Badminton: The Essentials
Last Updated: Monday, September 13, 2010 | 3:32 PM ET
By Jesse Campigotto, CBC Sports
As a core (mandatory) sport, badminton has been a part of every Commonwealth Games since the sport's debut in Kingston, Jamaica, in 1966.
China has traditionally dominated badminton at the elite level, winning about half the titles at the world championships since their inception in 1977. Indonesia, South Korea and Denmark are also strong but, like China, aren't involved in the Commonwealth Games.
Malaysia and England are the only Commonwealth countries to win Olympic badminton medals since the sport debuted as a full event in 1992. Neither has won gold.
In Delhi, the six badminton events — singles and doubles for men and women, mixed doubles and team mixed — will be held indoors at the Siri Fort Sports Complex.
In the team mixed competition, countries square off in ties consisting of five matches: men's and women's singles and doubles, and mixed doubles. The first team to win three matches advances.
Lee Chong Wei (Malaysia): The top-ranked men's singles player in the world, Wei became a national hero in his country of 28 million by taking the silver medal at the 2008 Olympics in Beijing. At this year's world championships in late August, the 27-year-old lost in the quarter-finals to eventual finalist Taufik Hidayat of Indonesia. Wei should be the heavy favourite for gold in Delhi, where no other man in the Commonwealth is ranked in the world's top 16.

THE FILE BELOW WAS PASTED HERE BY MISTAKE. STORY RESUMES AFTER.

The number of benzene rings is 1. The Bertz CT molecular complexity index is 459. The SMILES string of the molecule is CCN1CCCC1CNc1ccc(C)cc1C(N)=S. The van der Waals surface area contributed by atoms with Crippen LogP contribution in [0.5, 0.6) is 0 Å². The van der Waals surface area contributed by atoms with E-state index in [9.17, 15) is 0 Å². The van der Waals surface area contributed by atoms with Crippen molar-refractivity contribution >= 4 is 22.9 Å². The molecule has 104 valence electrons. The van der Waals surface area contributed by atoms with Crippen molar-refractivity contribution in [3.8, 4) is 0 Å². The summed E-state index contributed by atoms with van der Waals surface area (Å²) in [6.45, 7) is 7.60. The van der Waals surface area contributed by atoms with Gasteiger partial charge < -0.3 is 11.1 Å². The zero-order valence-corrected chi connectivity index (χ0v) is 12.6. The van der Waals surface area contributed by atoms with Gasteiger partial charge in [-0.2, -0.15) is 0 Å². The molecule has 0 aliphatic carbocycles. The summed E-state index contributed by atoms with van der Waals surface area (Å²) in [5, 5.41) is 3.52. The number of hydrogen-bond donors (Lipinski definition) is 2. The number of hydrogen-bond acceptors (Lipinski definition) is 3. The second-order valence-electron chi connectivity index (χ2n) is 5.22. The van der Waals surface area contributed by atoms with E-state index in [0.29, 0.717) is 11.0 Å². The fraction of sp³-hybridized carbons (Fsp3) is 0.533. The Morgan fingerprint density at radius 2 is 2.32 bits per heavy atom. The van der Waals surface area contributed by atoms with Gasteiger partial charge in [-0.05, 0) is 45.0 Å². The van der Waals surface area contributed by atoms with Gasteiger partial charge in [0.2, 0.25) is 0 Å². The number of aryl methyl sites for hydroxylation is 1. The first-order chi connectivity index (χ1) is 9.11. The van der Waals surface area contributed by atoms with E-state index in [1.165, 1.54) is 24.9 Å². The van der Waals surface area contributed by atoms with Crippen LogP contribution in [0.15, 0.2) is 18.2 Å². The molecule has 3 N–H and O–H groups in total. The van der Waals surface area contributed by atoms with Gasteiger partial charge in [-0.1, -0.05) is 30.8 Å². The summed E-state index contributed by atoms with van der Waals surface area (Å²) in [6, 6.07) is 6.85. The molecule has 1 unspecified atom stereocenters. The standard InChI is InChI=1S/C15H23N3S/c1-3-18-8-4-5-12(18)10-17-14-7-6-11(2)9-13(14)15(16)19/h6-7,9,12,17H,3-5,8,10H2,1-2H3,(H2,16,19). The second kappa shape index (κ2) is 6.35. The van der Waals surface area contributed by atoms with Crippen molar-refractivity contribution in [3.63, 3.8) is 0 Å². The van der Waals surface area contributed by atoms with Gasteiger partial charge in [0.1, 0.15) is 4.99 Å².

Anna Rice (Canada): The top-ranked women's singles player in her country and No. 40 in the world, Rice is set to retire from international competition after the Delhi Games. The 30-year-old Vancouver native's resume includes five Canadian singles titles and a pair of Olympic appearances. In 2008 in Beijing, she became the first woman from North America to advance to an Olympic round of 16 — the same level she reached at the 2006 Commonwealth Games in Melbourne. Rice lost in the second round of this year's worlds. In Delhi, she'll be the only member of the 10-player Canadian team with any prior experience at the Commonwealth Games.
Day 5 (Oct. 8)
- Mixed team — gold and bronze medal matches
Day 10 (Oct. 13)
- Singles, doubles, mixed doubles — Bronze medal matches
Day 11 (Oct. 14)
- Singles, doubles, mixed doubles — Gold medal matches